Security at W3C
Web Security is a collaborative effort across the Web ecosystem; W3C coordinates some of that work in its Security Activity, within the Technology & Society Domain. Among the work we are doing to help secure Web applications and Web usage:
Motivated by the emergence of more complex protocols executed between Web applications, the WebCrypto group is defining an API to expose trusted cryptographic primitives from the browser. protocols. API features will include message confidentiality and authentication services, as building blocks for improved Web security.
Draft: Web Cryptography API (Last Call published 25 March, 2014)
WebAppSec is developing the Content Security Policy and CSP Level 2; Cross-Origin Resource Sharing; UI Security; Subresource Integrity and Mixed Content Recommendations. This work aims to enable secure mash-ups, address click-jacking, and to create a more robust Web security environment through light-weight policy expression that meshes with HTML5's built-in security policies.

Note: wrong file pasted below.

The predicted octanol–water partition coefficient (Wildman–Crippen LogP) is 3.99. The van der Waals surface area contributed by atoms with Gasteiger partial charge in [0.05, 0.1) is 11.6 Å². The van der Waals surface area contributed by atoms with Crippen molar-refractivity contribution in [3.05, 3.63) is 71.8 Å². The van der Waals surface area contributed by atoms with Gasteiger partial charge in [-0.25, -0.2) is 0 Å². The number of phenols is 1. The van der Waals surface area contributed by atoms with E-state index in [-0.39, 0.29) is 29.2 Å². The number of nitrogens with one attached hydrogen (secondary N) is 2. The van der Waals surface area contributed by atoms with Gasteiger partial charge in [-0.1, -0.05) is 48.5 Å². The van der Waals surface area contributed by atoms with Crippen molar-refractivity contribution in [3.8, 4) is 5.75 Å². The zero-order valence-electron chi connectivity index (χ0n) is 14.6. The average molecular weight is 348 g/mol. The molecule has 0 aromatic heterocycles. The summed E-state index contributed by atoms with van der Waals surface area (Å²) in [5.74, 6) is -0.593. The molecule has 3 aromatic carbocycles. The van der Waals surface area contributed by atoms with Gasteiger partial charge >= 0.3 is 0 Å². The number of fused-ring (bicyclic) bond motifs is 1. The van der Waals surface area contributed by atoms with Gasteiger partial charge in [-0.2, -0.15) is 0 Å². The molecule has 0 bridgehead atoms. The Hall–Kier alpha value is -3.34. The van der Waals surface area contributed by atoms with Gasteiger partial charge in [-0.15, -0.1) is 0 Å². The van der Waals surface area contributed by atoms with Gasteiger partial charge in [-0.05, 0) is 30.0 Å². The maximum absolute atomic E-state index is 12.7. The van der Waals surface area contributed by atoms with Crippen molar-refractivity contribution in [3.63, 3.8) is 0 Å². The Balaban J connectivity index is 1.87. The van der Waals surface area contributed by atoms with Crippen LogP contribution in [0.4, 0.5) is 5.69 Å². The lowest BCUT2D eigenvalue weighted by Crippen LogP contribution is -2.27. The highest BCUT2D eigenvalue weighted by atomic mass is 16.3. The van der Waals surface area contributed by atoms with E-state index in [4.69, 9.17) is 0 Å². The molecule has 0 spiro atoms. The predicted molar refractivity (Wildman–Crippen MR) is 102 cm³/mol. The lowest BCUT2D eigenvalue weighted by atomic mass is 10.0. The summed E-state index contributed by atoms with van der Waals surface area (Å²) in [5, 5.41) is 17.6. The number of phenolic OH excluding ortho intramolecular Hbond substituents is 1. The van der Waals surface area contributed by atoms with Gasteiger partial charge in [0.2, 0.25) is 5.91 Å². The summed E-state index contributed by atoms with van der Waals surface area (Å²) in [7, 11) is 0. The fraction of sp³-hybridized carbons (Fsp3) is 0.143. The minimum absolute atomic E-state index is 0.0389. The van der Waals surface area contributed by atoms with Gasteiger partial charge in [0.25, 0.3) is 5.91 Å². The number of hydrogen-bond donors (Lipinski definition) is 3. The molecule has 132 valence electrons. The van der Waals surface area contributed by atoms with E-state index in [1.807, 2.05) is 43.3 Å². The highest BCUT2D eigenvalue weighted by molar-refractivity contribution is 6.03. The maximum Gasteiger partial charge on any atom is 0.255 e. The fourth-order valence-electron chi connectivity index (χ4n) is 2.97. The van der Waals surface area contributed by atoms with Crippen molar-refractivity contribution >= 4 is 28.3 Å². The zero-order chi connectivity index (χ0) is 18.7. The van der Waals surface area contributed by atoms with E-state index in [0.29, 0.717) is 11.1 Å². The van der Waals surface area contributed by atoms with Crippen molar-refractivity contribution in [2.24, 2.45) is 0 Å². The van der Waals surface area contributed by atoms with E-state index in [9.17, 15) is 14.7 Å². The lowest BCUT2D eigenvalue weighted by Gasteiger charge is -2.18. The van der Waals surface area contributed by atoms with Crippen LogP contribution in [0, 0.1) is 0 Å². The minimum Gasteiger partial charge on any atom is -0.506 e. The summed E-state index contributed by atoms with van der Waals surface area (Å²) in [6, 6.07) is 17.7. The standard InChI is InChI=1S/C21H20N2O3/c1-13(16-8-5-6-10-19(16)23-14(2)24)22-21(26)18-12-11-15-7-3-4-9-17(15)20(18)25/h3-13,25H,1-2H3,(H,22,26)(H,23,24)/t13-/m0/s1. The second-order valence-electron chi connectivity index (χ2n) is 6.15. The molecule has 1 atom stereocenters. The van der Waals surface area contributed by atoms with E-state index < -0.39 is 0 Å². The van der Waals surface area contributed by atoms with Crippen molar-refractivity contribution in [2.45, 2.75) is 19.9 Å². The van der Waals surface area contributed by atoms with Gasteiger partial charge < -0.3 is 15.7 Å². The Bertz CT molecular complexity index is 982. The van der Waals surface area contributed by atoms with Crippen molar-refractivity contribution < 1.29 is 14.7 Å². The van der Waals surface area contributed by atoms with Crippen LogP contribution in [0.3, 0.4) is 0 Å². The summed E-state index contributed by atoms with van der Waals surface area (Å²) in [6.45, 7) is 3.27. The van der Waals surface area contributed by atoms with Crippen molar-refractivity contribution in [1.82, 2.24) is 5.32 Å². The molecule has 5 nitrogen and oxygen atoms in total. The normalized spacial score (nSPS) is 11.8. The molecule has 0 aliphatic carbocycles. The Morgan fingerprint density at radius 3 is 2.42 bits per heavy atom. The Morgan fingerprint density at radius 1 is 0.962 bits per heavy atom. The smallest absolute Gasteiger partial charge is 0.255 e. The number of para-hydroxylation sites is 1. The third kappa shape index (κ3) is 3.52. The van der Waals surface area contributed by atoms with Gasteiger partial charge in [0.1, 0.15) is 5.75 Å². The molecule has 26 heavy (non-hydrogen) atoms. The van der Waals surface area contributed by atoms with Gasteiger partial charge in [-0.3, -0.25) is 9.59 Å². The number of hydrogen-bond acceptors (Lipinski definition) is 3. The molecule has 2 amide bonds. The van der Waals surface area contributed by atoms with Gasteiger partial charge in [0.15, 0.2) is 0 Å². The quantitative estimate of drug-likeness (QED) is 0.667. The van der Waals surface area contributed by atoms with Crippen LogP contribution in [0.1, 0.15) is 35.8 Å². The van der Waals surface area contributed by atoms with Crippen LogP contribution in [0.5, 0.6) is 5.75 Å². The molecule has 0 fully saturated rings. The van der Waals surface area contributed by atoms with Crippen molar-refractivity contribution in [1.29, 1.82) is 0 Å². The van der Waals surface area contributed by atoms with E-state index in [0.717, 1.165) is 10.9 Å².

XMLSec produced three W3C Recommendations: a stable interim set of 1.1 specifications. The XML Signature 1.1 and XML Encryption 1.1 specifications clarify and enhance the previous specifications without introducing breaking changes. XML Signature Properties outlines the syntax and processing rules and an associated namespace for properties to be used in XML Signatures.
The Web Security Interest Group serves as a forum for discussion about improving standards and implementations to advance the security of the Web.
Related Work: Privacy
The Privacy Interest Group watches for ongoing privacy issues affecting the Web, investigates potential areas for new privacy work, and provides guidelines and advice for addressing privacy in standards development.
On the blog
Strengthening Web Security on The Day We Fight Back (11 Feb, 2014)
We see pervasive monitoring as an attack on the Web and its users. The Web is for everyone. The W3C community builds Web protocols and formats to enable individuals and groups to communicate with those they are trying to reach, and to protect those communications from eavesdropping of third parties. more...
- WebCrypto and WebAppSec Face-to-Face meetings at TPAC 27-31 Oct 2014
Past related events
- Workshop: Web Cryptography Next Steps: Authentication, Hardware Tokens and Beyond (Mountain View, CA, USA, 10-11 Sept., 2014)
- Workshop: Web & Payment: How do you want to pay? (Paris, France, 24-25 March, 2014)
- STRINT: A W3C/IAB workshop on Strengthening the Internet Against Pervasive Monitoring (London, England, 28 February - 1 March, 2014)